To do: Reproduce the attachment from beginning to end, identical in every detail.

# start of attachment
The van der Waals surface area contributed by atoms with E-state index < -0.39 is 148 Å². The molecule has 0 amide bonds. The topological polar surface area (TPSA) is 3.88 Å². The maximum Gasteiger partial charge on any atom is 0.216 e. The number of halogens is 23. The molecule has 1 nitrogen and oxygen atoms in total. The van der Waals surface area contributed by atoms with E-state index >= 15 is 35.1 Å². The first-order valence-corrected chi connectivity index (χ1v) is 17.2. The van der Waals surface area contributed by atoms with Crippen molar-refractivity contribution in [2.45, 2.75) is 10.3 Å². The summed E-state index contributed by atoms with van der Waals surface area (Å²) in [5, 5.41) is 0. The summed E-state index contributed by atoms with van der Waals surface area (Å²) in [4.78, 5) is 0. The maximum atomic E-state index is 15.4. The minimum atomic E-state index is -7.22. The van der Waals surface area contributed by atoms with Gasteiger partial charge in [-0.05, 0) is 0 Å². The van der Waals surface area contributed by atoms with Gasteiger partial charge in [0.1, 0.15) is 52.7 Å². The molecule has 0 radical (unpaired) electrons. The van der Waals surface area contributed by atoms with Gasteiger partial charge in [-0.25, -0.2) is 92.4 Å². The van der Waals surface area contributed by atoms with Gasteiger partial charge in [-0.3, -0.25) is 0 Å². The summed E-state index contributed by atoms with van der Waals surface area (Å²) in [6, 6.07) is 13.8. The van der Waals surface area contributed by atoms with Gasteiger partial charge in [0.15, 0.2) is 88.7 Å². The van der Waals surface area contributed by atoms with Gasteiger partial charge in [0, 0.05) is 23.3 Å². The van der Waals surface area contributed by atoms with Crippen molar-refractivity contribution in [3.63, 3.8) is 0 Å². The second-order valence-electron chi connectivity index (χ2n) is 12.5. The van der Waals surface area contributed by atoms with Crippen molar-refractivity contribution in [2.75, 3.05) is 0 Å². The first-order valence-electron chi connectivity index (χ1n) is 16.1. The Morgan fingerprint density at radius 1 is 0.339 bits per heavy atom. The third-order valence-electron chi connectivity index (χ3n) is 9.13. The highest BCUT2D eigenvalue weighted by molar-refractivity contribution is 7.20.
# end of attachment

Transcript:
The van der Waals surface area contributed by atoms with E-state index < -0.39 is 148 Å². The molecule has 0 amide bonds. The topological polar surface area (TPSA) is 3.88 Å². The maximum Gasteiger partial charge on any atom is 0.216 e. The number of halogens is 23. The molecule has 1 nitrogen and oxygen atoms in total. The van der Waals surface area contributed by atoms with E-state index >= 15 is 35.1 Å². The first-order valence-corrected chi connectivity index (χ1v) is 17.2. The van der Waals surface area contributed by atoms with Crippen molar-refractivity contribution in [2.45, 2.75) is 10.3 Å². The summed E-state index contributed by atoms with van der Waals surface area (Å²) in [5, 5.41) is 0. The summed E-state index contributed by atoms with van der Waals surface area (Å²) in [4.78, 5) is 0. The maximum atomic E-state index is 15.4. The minimum atomic E-state index is -7.22. The van der Waals surface area contributed by atoms with Gasteiger partial charge in [-0.05, 0) is 0 Å². The van der Waals surface area contributed by atoms with Gasteiger partial charge in [0.1, 0.15) is 52.7 Å². The molecule has 0 radical (unpaired) electrons. The van der Waals surface area contributed by atoms with Gasteiger partial charge in [-0.25, -0.2) is 92.4 Å². The van der Waals surface area contributed by atoms with Gasteiger partial charge in [-0.3, -0.25) is 0 Å². The summed E-state index contributed by atoms with van der Waals surface area (Å²) in [6, 6.07) is 13.8. The van der Waals surface area contributed by atoms with Gasteiger partial charge in [0.15, 0.2) is 88.7 Å². The van der Waals surface area contributed by atoms with Gasteiger partial charge in [0, 0.05) is 23.3 Å². The van der Waals surface area contributed by atoms with Crippen molar-refractivity contribution in [3.63, 3.8) is 0 Å². The second-order valence-electron chi connectivity index (χ2n) is 12.5. The van der Waals surface area contributed by atoms with Crippen molar-refractivity contribution in [2.75, 3.05) is 0 Å². The first-order valence-electron chi connectivity index (χ1n) is 16.1. The Morgan fingerprint density at radius 1 is 0.339 bits per heavy atom. The third-order valence-electron chi connectivity index (χ3n) is 9.13. The highest BCUT2D eigenvalue weighted by molar-refractivity contribution is 7.20.